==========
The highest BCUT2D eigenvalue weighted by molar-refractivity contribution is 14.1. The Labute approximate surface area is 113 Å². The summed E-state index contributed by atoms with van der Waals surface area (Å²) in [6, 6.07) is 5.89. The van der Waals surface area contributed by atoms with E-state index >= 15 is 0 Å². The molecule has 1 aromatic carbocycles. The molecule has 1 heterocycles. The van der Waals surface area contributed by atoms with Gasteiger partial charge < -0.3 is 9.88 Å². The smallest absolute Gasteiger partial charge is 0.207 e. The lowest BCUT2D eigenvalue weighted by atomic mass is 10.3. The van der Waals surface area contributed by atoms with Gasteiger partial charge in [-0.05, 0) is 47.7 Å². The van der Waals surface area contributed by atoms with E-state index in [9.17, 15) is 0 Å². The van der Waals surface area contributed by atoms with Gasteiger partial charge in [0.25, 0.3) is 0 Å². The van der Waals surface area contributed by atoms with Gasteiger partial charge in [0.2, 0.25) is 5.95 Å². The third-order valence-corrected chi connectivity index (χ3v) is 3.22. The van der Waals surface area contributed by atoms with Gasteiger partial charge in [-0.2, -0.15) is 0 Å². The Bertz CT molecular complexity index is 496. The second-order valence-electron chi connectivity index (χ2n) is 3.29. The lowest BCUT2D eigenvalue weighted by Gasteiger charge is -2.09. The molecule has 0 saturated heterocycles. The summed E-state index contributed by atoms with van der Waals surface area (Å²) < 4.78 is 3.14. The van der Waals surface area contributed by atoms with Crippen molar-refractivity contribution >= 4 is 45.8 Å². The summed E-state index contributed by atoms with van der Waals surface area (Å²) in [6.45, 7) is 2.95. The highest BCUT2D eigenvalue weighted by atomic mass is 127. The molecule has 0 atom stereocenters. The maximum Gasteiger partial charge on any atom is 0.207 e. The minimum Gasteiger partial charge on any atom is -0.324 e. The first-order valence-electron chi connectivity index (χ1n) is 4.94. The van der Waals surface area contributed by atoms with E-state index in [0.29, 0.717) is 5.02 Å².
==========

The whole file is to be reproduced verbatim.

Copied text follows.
The highest BCUT2D eigenvalue weighted by molar-refractivity contribution is 14.1. The Labute approximate surface area is 113 Å². The summed E-state index contributed by atoms with van der Waals surface area (Å²) in [6, 6.07) is 5.89. The van der Waals surface area contributed by atoms with E-state index >= 15 is 0 Å². The molecule has 1 aromatic carbocycles. The molecule has 1 heterocycles. The van der Waals surface area contributed by atoms with Gasteiger partial charge < -0.3 is 9.88 Å². The smallest absolute Gasteiger partial charge is 0.207 e. The lowest BCUT2D eigenvalue weighted by atomic mass is 10.3. The van der Waals surface area contributed by atoms with Gasteiger partial charge in [-0.05, 0) is 47.7 Å². The van der Waals surface area contributed by atoms with E-state index in [9.17, 15) is 0 Å². The van der Waals surface area contributed by atoms with Gasteiger partial charge in [0.25, 0.3) is 0 Å². The van der Waals surface area contributed by atoms with Gasteiger partial charge in [0.2, 0.25) is 5.95 Å². The third-order valence-corrected chi connectivity index (χ3v) is 3.22. The van der Waals surface area contributed by atoms with Gasteiger partial charge in [-0.2, -0.15) is 0 Å². The Bertz CT molecular complexity index is 496. The second-order valence-electron chi connectivity index (χ2n) is 3.29. The lowest BCUT2D eigenvalue weighted by Gasteiger charge is -2.09. The molecule has 0 saturated heterocycles. The summed E-state index contributed by atoms with van der Waals surface area (Å²) < 4.78 is 3.14. The van der Waals surface area contributed by atoms with Crippen molar-refractivity contribution >= 4 is 45.8 Å². The summed E-state index contributed by atoms with van der Waals surface area (Å²) in [6.45, 7) is 2.95. The highest BCUT2D eigenvalue weighted by atomic mass is 127. The molecule has 0 atom stereocenters. The maximum Gasteiger partial charge on any atom is 0.207 e. The minimum Gasteiger partial charge on any atom is -0.324 e. The first-order valence-electron chi connectivity index (χ1n) is 4.94. The van der Waals surface area contributed by atoms with E-state index in [0.29, 0.717) is 5.02 Å².